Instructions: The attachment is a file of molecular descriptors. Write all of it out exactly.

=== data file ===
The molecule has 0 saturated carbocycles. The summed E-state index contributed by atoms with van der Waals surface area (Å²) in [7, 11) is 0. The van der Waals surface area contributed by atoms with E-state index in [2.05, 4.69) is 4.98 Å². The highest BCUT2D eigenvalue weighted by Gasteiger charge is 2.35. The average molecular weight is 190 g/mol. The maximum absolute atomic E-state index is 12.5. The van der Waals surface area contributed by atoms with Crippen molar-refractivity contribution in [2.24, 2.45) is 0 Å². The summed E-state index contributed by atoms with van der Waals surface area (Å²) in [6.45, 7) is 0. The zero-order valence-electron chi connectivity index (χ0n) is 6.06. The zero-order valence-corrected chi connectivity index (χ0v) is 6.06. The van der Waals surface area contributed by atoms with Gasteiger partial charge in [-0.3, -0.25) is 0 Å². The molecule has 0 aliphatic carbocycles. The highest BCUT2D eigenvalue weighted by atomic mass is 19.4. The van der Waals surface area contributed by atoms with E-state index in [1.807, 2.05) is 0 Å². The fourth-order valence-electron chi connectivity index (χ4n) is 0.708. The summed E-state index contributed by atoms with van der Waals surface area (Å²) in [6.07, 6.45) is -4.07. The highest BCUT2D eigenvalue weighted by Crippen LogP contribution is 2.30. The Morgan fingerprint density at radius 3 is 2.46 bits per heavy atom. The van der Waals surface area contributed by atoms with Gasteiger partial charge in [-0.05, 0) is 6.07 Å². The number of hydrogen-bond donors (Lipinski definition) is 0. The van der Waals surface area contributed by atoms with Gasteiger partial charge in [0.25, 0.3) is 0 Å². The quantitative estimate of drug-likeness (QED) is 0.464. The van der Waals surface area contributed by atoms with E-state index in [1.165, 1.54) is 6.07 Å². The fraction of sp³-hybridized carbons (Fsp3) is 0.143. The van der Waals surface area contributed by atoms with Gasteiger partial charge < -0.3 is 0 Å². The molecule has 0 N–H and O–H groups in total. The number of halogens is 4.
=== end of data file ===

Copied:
The molecule has 0 saturated carbocycles. The summed E-state index contributed by atoms with van der Waals surface area (Å²) in [7, 11) is 0. The van der Waals surface area contributed by atoms with E-state index in [2.05, 4.69) is 4.98 Å². The highest BCUT2D eigenvalue weighted by Gasteiger charge is 2.35. The average molecular weight is 190 g/mol. The maximum absolute atomic E-state index is 12.5. The van der Waals surface area contributed by atoms with Crippen molar-refractivity contribution in [2.24, 2.45) is 0 Å². The summed E-state index contributed by atoms with van der Waals surface area (Å²) in [6.45, 7) is 0. The zero-order valence-electron chi connectivity index (χ0n) is 6.06. The zero-order valence-corrected chi connectivity index (χ0v) is 6.06. The van der Waals surface area contributed by atoms with Gasteiger partial charge in [-0.3, -0.25) is 0 Å². The molecule has 0 aliphatic carbocycles. The highest BCUT2D eigenvalue weighted by atomic mass is 19.4. The van der Waals surface area contributed by atoms with E-state index in [1.807, 2.05) is 0 Å². The fourth-order valence-electron chi connectivity index (χ4n) is 0.708. The summed E-state index contributed by atoms with van der Waals surface area (Å²) in [6.07, 6.45) is -4.07. The highest BCUT2D eigenvalue weighted by Crippen LogP contribution is 2.30. The Morgan fingerprint density at radius 3 is 2.46 bits per heavy atom. The van der Waals surface area contributed by atoms with Gasteiger partial charge in [-0.05, 0) is 6.07 Å². The number of hydrogen-bond donors (Lipinski definition) is 0. The van der Waals surface area contributed by atoms with Gasteiger partial charge in [0.25, 0.3) is 0 Å². The quantitative estimate of drug-likeness (QED) is 0.464. The van der Waals surface area contributed by atoms with E-state index in [1.165, 1.54) is 6.07 Å². The fraction of sp³-hybridized carbons (Fsp3) is 0.143. The van der Waals surface area contributed by atoms with Gasteiger partial charge < -0.3 is 0 Å². The molecule has 0 N–H and O–H groups in total. The number of halogens is 4.